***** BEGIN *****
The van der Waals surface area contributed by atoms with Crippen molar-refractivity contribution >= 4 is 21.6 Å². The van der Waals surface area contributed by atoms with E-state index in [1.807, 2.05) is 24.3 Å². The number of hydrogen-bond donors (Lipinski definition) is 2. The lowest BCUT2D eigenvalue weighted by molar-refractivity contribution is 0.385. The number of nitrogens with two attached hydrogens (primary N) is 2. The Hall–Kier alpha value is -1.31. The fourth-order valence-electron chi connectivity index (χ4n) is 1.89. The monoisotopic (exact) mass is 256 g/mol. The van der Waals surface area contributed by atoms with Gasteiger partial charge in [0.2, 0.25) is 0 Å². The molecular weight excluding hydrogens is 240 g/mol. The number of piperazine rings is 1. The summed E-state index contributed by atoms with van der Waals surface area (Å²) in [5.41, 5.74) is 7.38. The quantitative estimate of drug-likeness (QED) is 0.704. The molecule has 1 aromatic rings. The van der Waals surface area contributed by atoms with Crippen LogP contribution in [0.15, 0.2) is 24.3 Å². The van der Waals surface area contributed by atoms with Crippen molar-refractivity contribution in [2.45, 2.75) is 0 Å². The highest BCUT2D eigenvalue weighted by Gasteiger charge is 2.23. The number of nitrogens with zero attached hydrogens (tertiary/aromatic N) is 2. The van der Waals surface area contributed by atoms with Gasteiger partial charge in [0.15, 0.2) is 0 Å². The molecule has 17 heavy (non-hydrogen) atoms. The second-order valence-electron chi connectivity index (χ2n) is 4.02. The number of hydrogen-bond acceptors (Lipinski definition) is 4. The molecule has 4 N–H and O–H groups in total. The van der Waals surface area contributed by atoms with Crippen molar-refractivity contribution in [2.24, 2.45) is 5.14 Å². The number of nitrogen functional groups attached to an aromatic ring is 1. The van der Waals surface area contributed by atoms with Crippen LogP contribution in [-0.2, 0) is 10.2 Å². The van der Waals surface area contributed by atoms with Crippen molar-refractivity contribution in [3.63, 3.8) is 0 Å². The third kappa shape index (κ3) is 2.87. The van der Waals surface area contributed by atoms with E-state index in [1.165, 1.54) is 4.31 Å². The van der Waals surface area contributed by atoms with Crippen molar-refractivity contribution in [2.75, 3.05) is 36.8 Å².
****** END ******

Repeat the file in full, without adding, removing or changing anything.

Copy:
The van der Waals surface area contributed by atoms with Crippen molar-refractivity contribution >= 4 is 21.6 Å². The van der Waals surface area contributed by atoms with E-state index in [1.807, 2.05) is 24.3 Å². The number of hydrogen-bond donors (Lipinski definition) is 2. The lowest BCUT2D eigenvalue weighted by molar-refractivity contribution is 0.385. The number of nitrogens with two attached hydrogens (primary N) is 2. The Hall–Kier alpha value is -1.31. The fourth-order valence-electron chi connectivity index (χ4n) is 1.89. The monoisotopic (exact) mass is 256 g/mol. The van der Waals surface area contributed by atoms with Gasteiger partial charge in [0.2, 0.25) is 0 Å². The molecular weight excluding hydrogens is 240 g/mol. The number of piperazine rings is 1. The summed E-state index contributed by atoms with van der Waals surface area (Å²) in [5.41, 5.74) is 7.38. The quantitative estimate of drug-likeness (QED) is 0.704. The molecule has 1 aromatic rings. The van der Waals surface area contributed by atoms with Crippen LogP contribution in [0.15, 0.2) is 24.3 Å². The van der Waals surface area contributed by atoms with Crippen molar-refractivity contribution in [2.45, 2.75) is 0 Å². The highest BCUT2D eigenvalue weighted by Gasteiger charge is 2.23. The number of nitrogens with zero attached hydrogens (tertiary/aromatic N) is 2. The van der Waals surface area contributed by atoms with Gasteiger partial charge in [0.15, 0.2) is 0 Å². The molecule has 17 heavy (non-hydrogen) atoms. The second-order valence-electron chi connectivity index (χ2n) is 4.02. The number of hydrogen-bond acceptors (Lipinski definition) is 4. The molecule has 4 N–H and O–H groups in total. The van der Waals surface area contributed by atoms with Crippen molar-refractivity contribution in [2.24, 2.45) is 5.14 Å². The number of nitrogen functional groups attached to an aromatic ring is 1. The van der Waals surface area contributed by atoms with Crippen LogP contribution in [-0.2, 0) is 10.2 Å². The van der Waals surface area contributed by atoms with Crippen molar-refractivity contribution in [3.63, 3.8) is 0 Å². The third kappa shape index (κ3) is 2.87. The van der Waals surface area contributed by atoms with E-state index in [1.165, 1.54) is 4.31 Å². The van der Waals surface area contributed by atoms with Crippen molar-refractivity contribution in [2.75, 3.05) is 36.8 Å².